Chris Sulimay: And so like this is [00:17:00] a subject that I didn’t even know that we’re going to be having this discussion when we sat down. I had followed your page a while back. I probably unfollowed one- you know how you go through your followers, people you’re following them every now and then and like, “Okay, I don’t really know this person. I don’t really-” And then when I just re-looked at it, I knew exactly- I’ve seen your postings come through. And we talk a lot- when I say, we, I mean the industry. We talk a lot about the what to do, [00:17:30] do this… But there’s a piece of it- and I learned this in corporate. Running education teams in corporate, what I learned was, many of my conversations with the educators would be more about, start saying “no” rather than how many things can you say “yes” to. It was more about how many things to say “no” to. Amber Skrzypnek, who we just interviewed recently on a podcast- I was a technical director before [00:18:00] she was. She was one of the busiest educators inside of that world, she was the busiest educator inside that world. Maybe she and George probably neck to neck. The conversations I was constantly having with Amber was, “Amber, book your vacation. Stop saying yes to everything. Slow down.” And she was caught and she admittedly would say this, and you know I’m sure she’ll  enjoy hearing this again, she was caught in [00:18:30] his cycle of, “I have to say yes everything. I have to do this, yada yada yada.” And we build this momentum on top of ourselves. And the only thing that can happen to a hairdresser that says yes to every client, “Yes, I’ll squeeze you in. Yes, I’ll stay late. Yes, I’ll work on a Saturday. Yes, I’ll blah blah blah.” The only thing that can happen for them good is they’re going to break down. That’s the only thing that’s going to happen.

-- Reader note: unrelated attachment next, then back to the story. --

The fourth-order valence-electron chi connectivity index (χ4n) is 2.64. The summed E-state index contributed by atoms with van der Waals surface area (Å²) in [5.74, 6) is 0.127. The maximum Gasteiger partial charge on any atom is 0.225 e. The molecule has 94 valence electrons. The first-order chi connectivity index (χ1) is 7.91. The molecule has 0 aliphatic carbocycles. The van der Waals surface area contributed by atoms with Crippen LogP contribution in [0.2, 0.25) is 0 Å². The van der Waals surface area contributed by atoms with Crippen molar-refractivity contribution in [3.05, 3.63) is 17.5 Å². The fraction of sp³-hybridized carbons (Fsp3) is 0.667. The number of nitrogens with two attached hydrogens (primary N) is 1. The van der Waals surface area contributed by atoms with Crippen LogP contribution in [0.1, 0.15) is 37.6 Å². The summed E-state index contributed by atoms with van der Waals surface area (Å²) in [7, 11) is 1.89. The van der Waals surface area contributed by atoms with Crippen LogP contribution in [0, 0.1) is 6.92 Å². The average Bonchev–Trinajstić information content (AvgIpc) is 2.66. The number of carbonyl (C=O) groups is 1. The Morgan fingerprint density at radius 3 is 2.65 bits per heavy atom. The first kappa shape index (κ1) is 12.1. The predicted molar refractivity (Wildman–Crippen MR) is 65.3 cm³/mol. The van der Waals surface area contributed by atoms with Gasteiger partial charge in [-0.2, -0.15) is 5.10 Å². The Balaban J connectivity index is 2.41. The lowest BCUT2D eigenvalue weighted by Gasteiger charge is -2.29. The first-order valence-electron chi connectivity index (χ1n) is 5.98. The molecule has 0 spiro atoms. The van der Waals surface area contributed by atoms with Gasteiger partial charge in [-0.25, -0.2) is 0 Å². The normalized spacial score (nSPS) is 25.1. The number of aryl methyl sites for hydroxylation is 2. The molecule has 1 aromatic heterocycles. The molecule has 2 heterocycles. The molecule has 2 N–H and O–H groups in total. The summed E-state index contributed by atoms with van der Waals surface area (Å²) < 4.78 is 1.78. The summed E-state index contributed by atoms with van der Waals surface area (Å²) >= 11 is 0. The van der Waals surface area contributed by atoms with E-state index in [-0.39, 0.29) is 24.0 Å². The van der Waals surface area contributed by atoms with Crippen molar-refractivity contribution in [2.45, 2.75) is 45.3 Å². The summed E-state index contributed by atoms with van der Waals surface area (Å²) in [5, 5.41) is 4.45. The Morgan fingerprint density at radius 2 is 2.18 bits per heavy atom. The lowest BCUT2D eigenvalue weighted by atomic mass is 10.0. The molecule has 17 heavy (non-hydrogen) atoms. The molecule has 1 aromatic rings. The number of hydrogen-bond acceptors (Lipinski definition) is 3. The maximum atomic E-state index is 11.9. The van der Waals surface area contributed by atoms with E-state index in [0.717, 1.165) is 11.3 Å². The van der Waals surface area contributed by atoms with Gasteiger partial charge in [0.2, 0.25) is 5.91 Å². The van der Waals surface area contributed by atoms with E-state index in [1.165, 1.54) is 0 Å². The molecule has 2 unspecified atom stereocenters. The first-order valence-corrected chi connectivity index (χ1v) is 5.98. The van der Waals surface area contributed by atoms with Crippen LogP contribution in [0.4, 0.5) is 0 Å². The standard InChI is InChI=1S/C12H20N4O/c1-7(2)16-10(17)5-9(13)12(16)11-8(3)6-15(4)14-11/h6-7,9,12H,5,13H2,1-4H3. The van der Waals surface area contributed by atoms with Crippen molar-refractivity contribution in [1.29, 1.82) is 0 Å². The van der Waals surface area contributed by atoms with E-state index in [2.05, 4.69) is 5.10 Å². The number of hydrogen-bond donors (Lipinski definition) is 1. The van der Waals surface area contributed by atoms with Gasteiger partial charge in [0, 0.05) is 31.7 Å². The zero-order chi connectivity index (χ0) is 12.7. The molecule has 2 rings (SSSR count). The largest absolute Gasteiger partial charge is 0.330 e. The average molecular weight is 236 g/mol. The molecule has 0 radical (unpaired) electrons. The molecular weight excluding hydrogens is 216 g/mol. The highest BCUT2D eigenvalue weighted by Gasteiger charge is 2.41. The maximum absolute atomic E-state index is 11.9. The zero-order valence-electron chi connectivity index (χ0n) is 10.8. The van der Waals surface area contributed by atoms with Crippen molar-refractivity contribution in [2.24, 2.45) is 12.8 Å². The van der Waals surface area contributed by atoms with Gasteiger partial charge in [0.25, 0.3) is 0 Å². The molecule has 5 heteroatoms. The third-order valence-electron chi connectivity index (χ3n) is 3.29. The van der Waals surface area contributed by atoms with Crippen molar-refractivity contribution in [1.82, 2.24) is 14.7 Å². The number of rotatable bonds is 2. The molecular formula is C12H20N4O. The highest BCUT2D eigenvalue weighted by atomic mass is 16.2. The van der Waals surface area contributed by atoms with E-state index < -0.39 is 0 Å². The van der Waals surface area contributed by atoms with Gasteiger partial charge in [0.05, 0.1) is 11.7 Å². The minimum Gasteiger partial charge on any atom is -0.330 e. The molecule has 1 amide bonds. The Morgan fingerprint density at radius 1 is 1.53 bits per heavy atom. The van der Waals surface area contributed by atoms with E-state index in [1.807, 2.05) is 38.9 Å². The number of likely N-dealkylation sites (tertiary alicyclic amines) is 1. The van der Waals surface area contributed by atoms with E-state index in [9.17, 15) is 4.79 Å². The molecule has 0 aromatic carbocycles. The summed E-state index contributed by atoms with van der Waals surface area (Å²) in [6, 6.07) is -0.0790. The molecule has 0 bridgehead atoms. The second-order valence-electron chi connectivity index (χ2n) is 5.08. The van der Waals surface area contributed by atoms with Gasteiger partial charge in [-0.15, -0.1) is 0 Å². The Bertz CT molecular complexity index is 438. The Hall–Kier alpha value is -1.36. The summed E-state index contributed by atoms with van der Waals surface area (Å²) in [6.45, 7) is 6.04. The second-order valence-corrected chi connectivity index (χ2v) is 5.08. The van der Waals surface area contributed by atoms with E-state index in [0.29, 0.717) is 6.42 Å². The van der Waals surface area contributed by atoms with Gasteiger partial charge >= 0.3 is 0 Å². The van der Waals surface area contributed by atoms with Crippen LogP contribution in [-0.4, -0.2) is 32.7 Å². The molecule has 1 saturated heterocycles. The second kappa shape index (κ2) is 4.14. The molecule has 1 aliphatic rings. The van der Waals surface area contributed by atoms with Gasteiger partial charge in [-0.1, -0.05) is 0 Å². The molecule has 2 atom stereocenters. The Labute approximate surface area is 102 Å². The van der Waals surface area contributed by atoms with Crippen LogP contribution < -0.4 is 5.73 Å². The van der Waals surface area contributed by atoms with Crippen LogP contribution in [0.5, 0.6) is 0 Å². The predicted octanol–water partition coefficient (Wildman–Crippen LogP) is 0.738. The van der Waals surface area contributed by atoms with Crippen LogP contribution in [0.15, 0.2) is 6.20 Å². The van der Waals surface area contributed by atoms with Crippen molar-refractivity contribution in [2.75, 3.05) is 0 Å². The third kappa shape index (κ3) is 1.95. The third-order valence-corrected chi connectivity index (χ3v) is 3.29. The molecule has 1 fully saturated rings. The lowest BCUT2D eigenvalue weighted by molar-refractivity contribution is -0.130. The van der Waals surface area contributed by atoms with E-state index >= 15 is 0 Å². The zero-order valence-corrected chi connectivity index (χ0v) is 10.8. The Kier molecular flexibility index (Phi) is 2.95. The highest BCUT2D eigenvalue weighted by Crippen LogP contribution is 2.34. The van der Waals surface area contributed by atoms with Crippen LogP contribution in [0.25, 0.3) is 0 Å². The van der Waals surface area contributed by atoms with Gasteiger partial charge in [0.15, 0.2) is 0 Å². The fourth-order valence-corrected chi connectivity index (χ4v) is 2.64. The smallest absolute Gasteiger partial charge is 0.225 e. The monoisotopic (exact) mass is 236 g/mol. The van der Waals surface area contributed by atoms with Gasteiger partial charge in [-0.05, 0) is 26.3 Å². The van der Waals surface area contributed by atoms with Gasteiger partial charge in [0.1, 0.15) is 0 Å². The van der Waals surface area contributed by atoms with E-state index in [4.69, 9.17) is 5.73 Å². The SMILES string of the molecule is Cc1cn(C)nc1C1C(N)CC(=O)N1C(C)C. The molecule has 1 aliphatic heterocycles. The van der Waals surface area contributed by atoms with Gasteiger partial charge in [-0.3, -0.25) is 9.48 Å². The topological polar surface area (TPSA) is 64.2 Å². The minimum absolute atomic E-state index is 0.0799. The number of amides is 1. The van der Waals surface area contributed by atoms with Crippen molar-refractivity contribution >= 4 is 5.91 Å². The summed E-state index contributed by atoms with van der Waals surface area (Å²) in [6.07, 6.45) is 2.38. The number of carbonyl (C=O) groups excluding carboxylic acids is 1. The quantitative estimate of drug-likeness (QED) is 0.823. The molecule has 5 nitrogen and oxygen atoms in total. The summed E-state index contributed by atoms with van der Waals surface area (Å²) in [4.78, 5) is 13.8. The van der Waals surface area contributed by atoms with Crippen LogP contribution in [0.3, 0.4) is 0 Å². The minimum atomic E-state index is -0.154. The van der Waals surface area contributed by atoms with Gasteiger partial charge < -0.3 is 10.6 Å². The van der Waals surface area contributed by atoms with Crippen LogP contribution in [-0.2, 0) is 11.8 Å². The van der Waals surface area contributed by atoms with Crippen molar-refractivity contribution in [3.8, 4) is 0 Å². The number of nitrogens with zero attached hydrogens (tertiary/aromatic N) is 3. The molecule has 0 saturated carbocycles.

Kate Ambers: Yeah, total burnout.


Chris Sulimay: And most of us, I mean, another [00:19:00] part of hairdressing that’s a part of our culture is eating. So we as hairdressers like to eat.


John Palmieri: [crosstalk] All that goes with- Theory we’ve had all week here the one greatest human superpower, right?


Chris Sulimay: Right. Which might- So I have this theory this week that I’m kicking around, John and I always have these theories, right?


John Palmieri: Some of them are absolutely-


Chris Sulimay: It’s ludicrous.


John Palmieri: Ludicrous..


Chris Sulimay: Right, ludicrous.


John Palmieri: Yeah.


Kate Ambers: [laughter]


Chris Sulimay: But I theorized the other morning that the greatest human superpower, the thing that makes us probably the strongest that we can be [00:19:30] is the ability to resist, the compulsion to take an action, the ability-


John Palmieri: Restraint, I think is the word you use.


Chris Sulimay: Restraint is the word I use. Just to go-


John Palmieri: Is a superpower.


Chris Sulimay: I’m either like, “I’m not going to do that. That’s not good for me.” It’s not- I shouldn’t pick that piece of food up. I shouldn’t pick this relationship up. I shouldn’t say yes to this.”


Kate Ambers: And it’s a muscle.


Chris Sulimay: It’s a muscle.


Kate Ambers: You have to practice.


Chris Sulimay: Yeah.


John Palmieri: You know what, [00:20:00] this is going to go way up.


Chris Sulimay: We’re going to get weird?


John Palmieri: We’re going to get weird.


Kate Ambers: Oh, yeah!


Chris Sulimay: Let’s get weird. Let’s get weird. [laughter]


John Palmieri: So we’ve been talking to some old school hairdressers. We talked to TIm, right? We talked to Sally, and I mean old school with respect because I want to be that good, right? Who did everything, worked their butts off. Tim said he’d cut hair in the pub. I remember cutting hair in a bar, I just did it.


Chris Sulimay:  I was just drunk the whole time.


Kate Ambers: [laughter]


John Palmieri: Probably did some of your best work ever, right? [laughter]


Chris Sulimay: Yeah.[laughter]


John Palmieri: [00:20:30] But there is this idea that you want to get involved, get your hands in, you are going to do it for free, you are going to volunteer, you’re going to watch, you’re going to hassle.


Chris Sulimay: Hassle.


John Palmieri: We’re a big fan of Gary Vaynerchuk, you know hassle hassle, hassle. On the other side of that equation, we’re hearing, and rightly so, you can’t say yes to everything. You’re going to practice your restraint, you’re going to burn yourself out especially by the time when your 30 because that’s not that far away for none of us. [00:21:00]


Kate Ambers: [laughter]


John Palmieri: But how do you- so there’s the dilemma, right? So you know what, I’m going to let you talk about this.